Sunday, April 25, 2010

My Kind of Waking Life

A couple of weeks ago, I came across a very interesting movie called After.Life. It’s an intriguing premise that apparently resulted in a wretched film. Christina Ricci is a woman (a spoiled, horrid, difficult, self-absorbed, idiotic woman) who is in a car accident and wakes up on Liam Neeson the undertaker’s slab. Apparently, Ricci is a spirit who hasn’t been able to understand that she’s dead, and Neeson has the power to convince her to accept her fate. As their conversations continue, she gains an increasingly deathly pallor, her body catching up to her actual situation of being dead.

This fancy little idea is not the actual point of the movie, however. I don’t mind spoiling it for you, because the movie is supposed to be pretty terrible, and the movie itself isn’t why I’m writing. It turns out that Neeson’s character is just a creepy serial killer who’s using the ‘confused souls’ story as a cover: He’s slowly injecting Ricci with chemicals to make her appear as if she’s dying, cutting off more and more pieces of her clothing for no good reason, and will end by burying her ‘alive.’

After reading the reviewer’s dismissal of the film as “veering into Saw territory,” I was pretty disappointed too. I thought the idea of an undertaker who had to deal with his self-reanimating corpses was pretty brilliant in itself. There’s no need to turn it into a samey serial killer story. In fact, this could make a brilliant black comedy. Consider this: What kind of person would die and refuse to believe that they’re dead. The character Ricci plays in the movie is actually quite like what one of those people would be: Someone so self-absorbed, so convinced that the world revolves around them, that they would find it incredible that the world would go on without them, or that they would die in an absurd accident, that their deaths would be anything other than epic or noteworthy. Can you imagine having to talk someone like that into humility?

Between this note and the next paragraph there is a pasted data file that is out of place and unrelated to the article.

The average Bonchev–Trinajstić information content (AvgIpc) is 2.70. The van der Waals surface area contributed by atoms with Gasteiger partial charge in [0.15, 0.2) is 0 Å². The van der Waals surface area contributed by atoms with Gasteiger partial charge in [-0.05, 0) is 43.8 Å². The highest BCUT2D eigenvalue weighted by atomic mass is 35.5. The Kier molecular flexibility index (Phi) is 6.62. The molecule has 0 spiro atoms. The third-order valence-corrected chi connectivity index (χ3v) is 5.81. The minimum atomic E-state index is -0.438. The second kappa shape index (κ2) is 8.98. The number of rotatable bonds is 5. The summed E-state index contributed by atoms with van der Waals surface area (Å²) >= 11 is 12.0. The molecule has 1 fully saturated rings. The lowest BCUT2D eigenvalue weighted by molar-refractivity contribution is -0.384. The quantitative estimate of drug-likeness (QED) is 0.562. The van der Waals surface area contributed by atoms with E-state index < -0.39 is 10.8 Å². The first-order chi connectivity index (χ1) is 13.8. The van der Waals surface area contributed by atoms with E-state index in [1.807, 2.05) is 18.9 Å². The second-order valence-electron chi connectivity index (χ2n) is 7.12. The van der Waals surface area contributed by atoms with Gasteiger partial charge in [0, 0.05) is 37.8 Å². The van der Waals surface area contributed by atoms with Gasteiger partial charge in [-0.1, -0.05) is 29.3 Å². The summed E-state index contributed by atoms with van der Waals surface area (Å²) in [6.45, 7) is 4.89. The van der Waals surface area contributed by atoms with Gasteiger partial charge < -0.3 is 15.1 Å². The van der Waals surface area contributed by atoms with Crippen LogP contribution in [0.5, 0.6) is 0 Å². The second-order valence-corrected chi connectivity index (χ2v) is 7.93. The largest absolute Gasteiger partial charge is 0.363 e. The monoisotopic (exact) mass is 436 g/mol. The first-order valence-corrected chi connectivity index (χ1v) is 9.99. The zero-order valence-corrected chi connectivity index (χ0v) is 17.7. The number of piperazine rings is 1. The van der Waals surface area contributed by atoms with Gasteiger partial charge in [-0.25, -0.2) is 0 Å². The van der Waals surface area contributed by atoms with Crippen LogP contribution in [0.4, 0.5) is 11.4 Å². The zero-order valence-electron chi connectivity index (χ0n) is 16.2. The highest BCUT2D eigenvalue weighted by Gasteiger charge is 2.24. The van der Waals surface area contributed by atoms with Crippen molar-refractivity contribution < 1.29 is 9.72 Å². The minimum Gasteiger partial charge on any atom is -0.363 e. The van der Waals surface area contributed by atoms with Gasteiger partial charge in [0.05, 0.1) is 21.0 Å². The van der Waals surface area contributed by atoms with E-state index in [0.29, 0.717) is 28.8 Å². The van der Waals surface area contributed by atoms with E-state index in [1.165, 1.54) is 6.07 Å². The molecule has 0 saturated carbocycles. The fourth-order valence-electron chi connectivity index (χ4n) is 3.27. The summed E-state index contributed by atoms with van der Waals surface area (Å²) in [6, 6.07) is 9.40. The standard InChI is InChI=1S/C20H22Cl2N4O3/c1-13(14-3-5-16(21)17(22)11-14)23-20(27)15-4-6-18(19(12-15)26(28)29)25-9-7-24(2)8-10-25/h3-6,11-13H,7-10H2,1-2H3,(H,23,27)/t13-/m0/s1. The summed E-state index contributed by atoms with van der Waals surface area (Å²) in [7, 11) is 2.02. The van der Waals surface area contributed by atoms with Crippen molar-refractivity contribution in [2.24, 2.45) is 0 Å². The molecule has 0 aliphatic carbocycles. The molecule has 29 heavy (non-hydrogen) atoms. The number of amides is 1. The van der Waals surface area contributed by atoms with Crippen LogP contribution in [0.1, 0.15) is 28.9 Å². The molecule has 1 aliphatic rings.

That’s where the comedy comes in. This poor undertaker, who I would imagine as a bit more nebbishy, or at least a little less fit, than Liam Neeson, just wants to get on with his business of dressing the dead for their funerals. It’s fine when it comes to the nice old ladies and well-adjusted people dying of sudden heart attacks or terminal illnesses. But so much of his time is filled with exasperating conversations with utterly wretched people. Plus, he has a funeral deadline to convince them to make.

I think I’ll put this on my list of short stories to write. It will finally give me a chance to use Erin May, this reporter character I developed a couple of years ago for a novel treatment that went nowhere (too pretentious). She can investigate his funeral home after the Ricci character starts walking and talking during her own funeral, cajoling people about how little they appreciate her. I've been wanting to write something articulating her plucky jadedness for a while now, and this story might suit it perfectly. It would be a good practice for writing irrealism too.